Weekly Compliance Digest – EPA Clean Power Plan

October 30, 2015 By
In this edition of the Weekly Compliance Digest, we take a look at the EPA’s Clean Power Plan for electric utilities, which was published in the Federal Register last Friday.

U.S. EPA Clean Power Plan (40 CFR Parts 60, 62, and 78)

What is it?

The EPA’s Clean Power Plan aims to reduce carbon dioxide (CO2) emissions from electric power generation, as part of the Obama administration’s efforts to fight global warming and climate change. Power plants are the largest source of GHGs in the U.S. The federal plan implements greenhouse gas (GHG) emission guidelines for existing fossil fuel-fired electric generating units (EGUs) under the Clean Air Act (CAA). The plan was proposed in June 2014, finalized on August 3, 2015, and published in the Federal Register on October 23, 2015.

Who is affected?

Electric utility generating units constructed on or before January 8, 2014, including:

  • Fossil fuel-fired electric steam generating units (generally, coal- and oil-fired power plants)
  • Natural gas-fired combined cycle generating units

What are the requirements?

Existing power plants must cut carbon emissions by 32% by 2030, compared to 2005 levels. The plan for the 2030 targets will be implemented in a phased approach. Individual states have been assigned specific emissions goals based on their current energy consumption mix, and have flexibility in how they meet the goals. States have until September 6, 2016 (or upon making an initial submittal, until September 6, 2018) to submit plans, and must comply by 2022.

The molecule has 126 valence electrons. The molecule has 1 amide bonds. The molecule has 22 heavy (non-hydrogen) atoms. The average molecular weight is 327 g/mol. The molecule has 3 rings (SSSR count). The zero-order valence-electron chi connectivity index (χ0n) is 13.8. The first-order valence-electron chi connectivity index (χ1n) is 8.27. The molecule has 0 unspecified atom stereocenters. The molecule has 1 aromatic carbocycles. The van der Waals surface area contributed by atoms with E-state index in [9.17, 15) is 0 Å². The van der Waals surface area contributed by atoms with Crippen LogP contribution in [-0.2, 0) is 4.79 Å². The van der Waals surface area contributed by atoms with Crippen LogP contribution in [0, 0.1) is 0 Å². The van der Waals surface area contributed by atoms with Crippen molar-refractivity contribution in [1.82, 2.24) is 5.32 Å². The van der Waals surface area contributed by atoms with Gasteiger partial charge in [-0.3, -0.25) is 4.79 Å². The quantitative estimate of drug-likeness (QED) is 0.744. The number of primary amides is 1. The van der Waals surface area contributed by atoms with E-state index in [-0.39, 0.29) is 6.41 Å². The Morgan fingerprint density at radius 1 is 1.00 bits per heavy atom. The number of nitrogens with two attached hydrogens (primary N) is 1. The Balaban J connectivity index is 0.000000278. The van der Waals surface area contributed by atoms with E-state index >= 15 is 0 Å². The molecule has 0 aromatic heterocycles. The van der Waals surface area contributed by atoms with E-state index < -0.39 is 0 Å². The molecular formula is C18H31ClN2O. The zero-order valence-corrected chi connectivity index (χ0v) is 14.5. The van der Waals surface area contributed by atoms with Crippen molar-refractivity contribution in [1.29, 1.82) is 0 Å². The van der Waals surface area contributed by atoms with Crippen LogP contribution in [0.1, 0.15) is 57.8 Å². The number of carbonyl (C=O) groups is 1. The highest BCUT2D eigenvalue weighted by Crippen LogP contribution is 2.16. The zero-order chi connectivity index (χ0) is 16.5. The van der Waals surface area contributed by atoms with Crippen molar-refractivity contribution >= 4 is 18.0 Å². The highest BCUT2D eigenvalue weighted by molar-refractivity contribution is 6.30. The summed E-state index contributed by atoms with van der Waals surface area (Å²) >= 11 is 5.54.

What is next?

Comments can be received on of before January 21, 2016. But the new rule is already being challenged in court by 24 states, as well as by more than 20 businesses and industry organizations, including the U.S. Chamber of Commerce. In addition, Republicans in the U.S. House of Representatives and Senate are seeking to block the Clean Power Plan under the Congressional Review Act, which allows Congress to block executive actions with majority votes. However, if the measure passes, opponents of the plan are unlikely to gather two-thirds majorities in both the House and Senate to override an expected veto by President Obama. Therefore the legal challenge is the only serious one.

Visit Enablon Insights again next Friday for a brand new Weekly Compliance Digest!

Categories: EHS

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